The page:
When Does Political Speech Cross the Line to Hate?

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The American Freedom Defense Initiative references deaths since 9-11 in an anti-Muslim message posted on billboards at Metro North train stations as well as t-shirts the organization is selling from its website.

That question is being asked by members of the White Plains and Greenburgh communities speaking out in opposition to ads paid for by the American Freedom Defense Initiative (AFDI) and posted on billboards at Metro North  train stations in Westchester County.

An ad posted at the Hartsdale train station says “19,250 Deadly Islamic Attacks since 9/11/2001.” It ends with: “It’s not Islamophobia. It’s Islamorealism.”

In an e-mail circulated by Greenburgh Town Supervisor Paul Feiner last week, he suggests the ad’s message is inflammatory and offensive and does not represent the opinions of many in the community nor that of Metro North. Feiner has suggested Metro North place big posters next to these ads highlighting the fact they are offensive.

A similar action was taken by the Hastings-on-Hudson Village Board. They posted a message on the town website condemning the billboard’s message. An excerpt from that letter states: “While the Board respects everyone’s right to free speech, we categorically condemn the bigotry and innuendo expressed by this billboard message. To tar a faith and its followers because of the actions of a few is deplorable, hateful and morally repugnant. …”

In a U. S. District Court decision on July 20th, Judge Paul A. Engelmayer determined the MTA was in violation of the First Amendment when it rejected an advertisement from AFDI to run on the exterior of New York City buses. The ad read: “In any war between the civilized man and the savage, support the civilized man. Support Israel. Defeat Jihad.” The MTA claimed the ad violated one of its written advertising no-demeaning standards. This includes ads which demean “an individual or group on account of race, color, religion, national origin, ancestry, gender, age, disability or sexual orientation.”

Judge Engelmayer’s decision against the MTA declared that as a New York State public authority and public benefit corporation that had decided to accept advertising, including political ads, and relied on the revenue obtained from such advertising, the MTA could not reject ads from a political advocacy organization such as AFDI.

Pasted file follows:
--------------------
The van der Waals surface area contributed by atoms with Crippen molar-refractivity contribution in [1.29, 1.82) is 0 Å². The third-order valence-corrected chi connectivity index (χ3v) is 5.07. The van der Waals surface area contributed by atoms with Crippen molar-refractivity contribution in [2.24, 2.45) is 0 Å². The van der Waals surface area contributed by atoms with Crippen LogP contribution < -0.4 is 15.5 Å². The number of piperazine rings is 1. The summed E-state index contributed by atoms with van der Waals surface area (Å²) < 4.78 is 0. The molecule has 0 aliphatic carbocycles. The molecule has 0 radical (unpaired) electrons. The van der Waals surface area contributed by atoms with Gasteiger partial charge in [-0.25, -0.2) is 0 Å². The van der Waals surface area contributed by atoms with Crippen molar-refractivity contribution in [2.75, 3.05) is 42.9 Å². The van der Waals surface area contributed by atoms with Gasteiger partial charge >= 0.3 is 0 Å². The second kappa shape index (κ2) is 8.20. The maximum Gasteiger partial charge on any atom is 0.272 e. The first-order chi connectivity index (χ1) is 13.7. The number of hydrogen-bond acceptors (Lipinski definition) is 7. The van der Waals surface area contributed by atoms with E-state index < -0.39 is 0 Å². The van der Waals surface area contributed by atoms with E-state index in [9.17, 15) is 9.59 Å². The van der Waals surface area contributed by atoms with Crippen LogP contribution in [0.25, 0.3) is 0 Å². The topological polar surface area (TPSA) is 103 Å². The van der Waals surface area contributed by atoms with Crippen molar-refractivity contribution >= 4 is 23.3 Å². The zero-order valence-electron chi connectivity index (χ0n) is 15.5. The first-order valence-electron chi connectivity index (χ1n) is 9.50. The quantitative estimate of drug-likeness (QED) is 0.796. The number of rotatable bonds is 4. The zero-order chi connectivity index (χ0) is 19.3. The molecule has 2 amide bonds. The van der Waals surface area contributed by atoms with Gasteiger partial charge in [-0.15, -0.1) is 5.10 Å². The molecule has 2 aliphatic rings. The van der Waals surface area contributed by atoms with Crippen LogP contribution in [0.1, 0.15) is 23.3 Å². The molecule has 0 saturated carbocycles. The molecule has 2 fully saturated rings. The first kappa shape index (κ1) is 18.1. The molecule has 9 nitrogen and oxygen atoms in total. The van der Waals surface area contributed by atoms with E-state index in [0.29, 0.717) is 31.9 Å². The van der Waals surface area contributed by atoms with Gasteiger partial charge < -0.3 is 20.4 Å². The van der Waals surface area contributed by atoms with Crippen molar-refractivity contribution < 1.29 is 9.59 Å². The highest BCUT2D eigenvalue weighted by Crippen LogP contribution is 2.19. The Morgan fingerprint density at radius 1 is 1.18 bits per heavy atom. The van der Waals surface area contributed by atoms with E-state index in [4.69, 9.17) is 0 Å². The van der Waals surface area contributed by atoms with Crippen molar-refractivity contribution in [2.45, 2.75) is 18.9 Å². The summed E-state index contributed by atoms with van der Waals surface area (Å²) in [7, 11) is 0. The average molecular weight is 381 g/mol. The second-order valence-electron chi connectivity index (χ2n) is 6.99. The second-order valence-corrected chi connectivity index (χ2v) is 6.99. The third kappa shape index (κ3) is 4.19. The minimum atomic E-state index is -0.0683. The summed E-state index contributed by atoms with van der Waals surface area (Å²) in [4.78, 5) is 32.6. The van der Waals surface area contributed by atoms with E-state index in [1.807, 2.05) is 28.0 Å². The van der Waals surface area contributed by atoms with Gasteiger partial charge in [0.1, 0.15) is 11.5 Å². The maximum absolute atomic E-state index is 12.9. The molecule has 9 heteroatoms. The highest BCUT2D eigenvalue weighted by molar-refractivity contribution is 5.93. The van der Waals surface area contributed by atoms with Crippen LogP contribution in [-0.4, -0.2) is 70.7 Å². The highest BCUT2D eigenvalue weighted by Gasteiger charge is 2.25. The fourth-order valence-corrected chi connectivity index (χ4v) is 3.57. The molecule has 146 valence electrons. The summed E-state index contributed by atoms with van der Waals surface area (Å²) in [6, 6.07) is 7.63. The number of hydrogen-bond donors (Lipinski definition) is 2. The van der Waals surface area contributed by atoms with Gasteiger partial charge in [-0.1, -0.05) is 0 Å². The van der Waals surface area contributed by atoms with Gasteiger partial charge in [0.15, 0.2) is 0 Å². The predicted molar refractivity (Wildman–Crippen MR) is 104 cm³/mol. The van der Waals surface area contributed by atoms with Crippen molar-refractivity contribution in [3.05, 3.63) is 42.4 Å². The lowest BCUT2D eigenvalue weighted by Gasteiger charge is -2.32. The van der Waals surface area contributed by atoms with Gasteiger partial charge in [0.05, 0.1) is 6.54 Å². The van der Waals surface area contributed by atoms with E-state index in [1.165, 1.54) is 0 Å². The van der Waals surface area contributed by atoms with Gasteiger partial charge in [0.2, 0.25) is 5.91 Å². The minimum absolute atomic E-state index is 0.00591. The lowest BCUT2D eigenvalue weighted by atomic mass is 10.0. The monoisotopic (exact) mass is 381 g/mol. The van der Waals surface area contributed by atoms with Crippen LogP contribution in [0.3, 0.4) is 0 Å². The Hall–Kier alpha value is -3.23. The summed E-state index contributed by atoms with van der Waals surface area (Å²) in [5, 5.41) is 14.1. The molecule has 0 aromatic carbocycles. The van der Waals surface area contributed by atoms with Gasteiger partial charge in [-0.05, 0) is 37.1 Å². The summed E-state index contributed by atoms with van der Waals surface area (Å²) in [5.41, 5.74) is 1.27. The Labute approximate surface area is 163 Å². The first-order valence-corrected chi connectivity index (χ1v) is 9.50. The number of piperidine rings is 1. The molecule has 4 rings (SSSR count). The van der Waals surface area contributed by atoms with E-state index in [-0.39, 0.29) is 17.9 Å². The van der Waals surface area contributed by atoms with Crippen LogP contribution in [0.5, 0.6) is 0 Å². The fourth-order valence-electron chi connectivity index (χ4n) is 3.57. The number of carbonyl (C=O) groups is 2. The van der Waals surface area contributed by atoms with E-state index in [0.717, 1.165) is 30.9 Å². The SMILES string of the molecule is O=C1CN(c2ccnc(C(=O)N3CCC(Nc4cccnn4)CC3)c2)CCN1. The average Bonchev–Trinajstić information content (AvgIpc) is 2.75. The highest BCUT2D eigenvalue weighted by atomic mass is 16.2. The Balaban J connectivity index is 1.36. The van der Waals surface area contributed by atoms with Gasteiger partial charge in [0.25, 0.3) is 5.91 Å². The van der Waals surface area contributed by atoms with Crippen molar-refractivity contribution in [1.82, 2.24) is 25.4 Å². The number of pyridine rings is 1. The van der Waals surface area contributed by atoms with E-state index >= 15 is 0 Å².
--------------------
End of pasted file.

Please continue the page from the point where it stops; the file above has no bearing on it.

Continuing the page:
Some members of the Westchester community suggest differently. White Plains resident and spokesperson for the Westchester Martin Luther King Jr. Institute for Non-violence, Julie Davis Carran, said the first ads in the ongoing controversy were of a political nature. In fact, the first billboard posted by the Committee for Peace in Israel and Palestine was anti Israel. “The latest ad goes beyond politics and policy because it singles out a specific group of people and delivers a hate message,” Carran claims.

Howard Horowitz, a member of Temple Israel in New Rochelle and active member of WESPAC agrees. “We might not be able to outlaw ethnic hate groups but the consequences of their behavior can lead to severe actions. As a member of the Jewish community Horowitz says this is the type of behavior that led to the Holocaust. “This cannot go unanswered,” he said.

Dan Berger, executive director of the Lower Hudson Valley Chapter of the New York Civil Liberties Union told The White Plains Examiner that because the MTA is a public agency it cannot exercise viewpoint discrimination. “The solution is not censorship. It is up to the community to react against these ads,” said Berger.

An ad hoc committee of Westchester people including members of the Jewish Voice for Peace and WESPAC, supported by the Interfaith Connection and MLK Institute have created a letter writing campaign directed against the latest ad from AFDI. “We cannot remain silent about this,” said Carran. “We must talk about it. We must write about it and bring the discussion out into the public domain.”

Carran, Horowitz and members of the committee suggest discussing these issues with family, friends and colleagues at home and in houses of worship. They encourage people who disagree with the message to say so by sending letters to local media and to Metro North expressing their concern, as well as contacting local and regional officials to get them to denounce hate speech. The group plans to hold a public meeting and press conference in coming days.


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